How Do We Hear?
An Explanation of Hearing
What many people do not realize is that hearing well is a combination of not just hearing sounds, but also processing what you hear. Hearing aids will help with amplification of sound, if that is all you require. Hearing tests are helpful in determining just what you need to hear better, and we can assist you with this determination.
About Hearing Loss
Do you think you might have hearing loss? Here are a few clues to look for:
- Does it seem like everyone is mumbling or not speaking clearly?
- Am I always having to ask others to repeat themselves?
- Am I told that I play my music or television too loud?
- Is it especially difficult to hear when in noisy spaces like restaurants?
- Has a trusted loved one or friend mentioned I might be losing my hearing?
Did you answer YES to at least one of these questions? Do not feel alone! More than 36 million Americans experience hearing loss and for most of us, it is a natural occurrence as we age. The good news is, we can help!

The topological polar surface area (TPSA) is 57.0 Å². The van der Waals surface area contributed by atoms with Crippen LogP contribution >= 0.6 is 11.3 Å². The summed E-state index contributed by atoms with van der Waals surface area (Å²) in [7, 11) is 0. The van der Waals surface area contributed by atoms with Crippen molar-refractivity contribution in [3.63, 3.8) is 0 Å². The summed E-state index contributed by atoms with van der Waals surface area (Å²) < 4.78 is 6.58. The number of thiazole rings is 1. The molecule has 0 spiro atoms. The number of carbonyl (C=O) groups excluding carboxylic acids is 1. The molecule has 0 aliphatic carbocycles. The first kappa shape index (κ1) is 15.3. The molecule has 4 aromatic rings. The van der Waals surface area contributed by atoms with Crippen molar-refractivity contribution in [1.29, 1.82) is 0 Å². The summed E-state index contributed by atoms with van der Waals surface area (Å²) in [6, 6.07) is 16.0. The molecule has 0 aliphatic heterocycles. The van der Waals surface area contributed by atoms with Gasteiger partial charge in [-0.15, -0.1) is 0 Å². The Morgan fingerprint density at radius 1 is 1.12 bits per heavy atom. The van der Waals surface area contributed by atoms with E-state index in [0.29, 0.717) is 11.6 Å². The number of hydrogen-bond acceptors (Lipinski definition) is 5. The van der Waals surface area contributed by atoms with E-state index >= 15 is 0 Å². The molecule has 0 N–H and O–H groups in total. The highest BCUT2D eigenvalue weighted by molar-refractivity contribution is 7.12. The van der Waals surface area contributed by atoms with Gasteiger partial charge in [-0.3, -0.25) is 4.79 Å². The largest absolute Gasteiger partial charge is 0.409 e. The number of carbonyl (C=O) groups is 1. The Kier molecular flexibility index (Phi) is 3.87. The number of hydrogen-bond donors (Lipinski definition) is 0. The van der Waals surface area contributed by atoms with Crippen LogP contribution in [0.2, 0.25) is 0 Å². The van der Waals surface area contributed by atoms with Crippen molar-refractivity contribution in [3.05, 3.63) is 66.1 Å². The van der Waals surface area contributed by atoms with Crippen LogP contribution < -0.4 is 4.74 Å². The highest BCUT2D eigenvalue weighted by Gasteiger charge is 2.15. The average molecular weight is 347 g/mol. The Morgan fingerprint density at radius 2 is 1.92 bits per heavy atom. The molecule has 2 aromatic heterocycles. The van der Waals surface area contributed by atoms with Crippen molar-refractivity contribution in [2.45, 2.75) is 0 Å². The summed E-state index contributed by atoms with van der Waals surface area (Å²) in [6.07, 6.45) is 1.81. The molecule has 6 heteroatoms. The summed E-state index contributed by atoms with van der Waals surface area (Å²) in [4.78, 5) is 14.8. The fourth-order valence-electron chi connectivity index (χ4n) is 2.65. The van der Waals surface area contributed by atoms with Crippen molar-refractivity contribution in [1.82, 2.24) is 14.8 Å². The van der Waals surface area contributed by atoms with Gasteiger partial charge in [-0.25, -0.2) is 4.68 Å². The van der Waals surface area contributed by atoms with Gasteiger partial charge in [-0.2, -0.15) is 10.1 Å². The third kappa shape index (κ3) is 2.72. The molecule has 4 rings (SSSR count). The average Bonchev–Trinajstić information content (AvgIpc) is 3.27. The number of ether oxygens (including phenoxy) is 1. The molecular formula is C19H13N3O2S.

It can take some of us a little while to come to terms with our hearing loss, but when we do, the technology of hearing aids will open up a whole new world. Major studies have also pointed to a link between hearing loss and dementia, making it even more important to address your hearing issues.
Causes and Types of Hearing Loss
Many things outside of our control can cause hearing loss such as:
- Aging (presbycusis)
- Infections (otitis media)
- Injury to the head/ear
- Birth defects or genetics
- Ototoxic reaction to drugs or cancer treatment
What we do have control over is noise: sounds make delicate hair cells in our inner ears vibrate and if we overload them with exposure to loud noises, we damage them. This results in sensorineural hearing loss and even tinnitus, also known as ringing in the ears.
The hair cells that vibrate most quickly are the ones that enable us to hear high frequency sounds, like birds singing and children speaking. Sadly, these are the ones that are damaged first by loud noise, such as construction, rock music, or gunfire.
More information about hearing loss is explained in this video:
Keep in mind that pretty much everyone who believes they have one "good" ear actually have two "bad" ears. The truth is, when one ear is slightly better than the other, we learn to favor that ear when we are straining to hear. Most types of hearing loss affect both ears fairly equally and a very large majority of our patients need hearing instruments for both ears.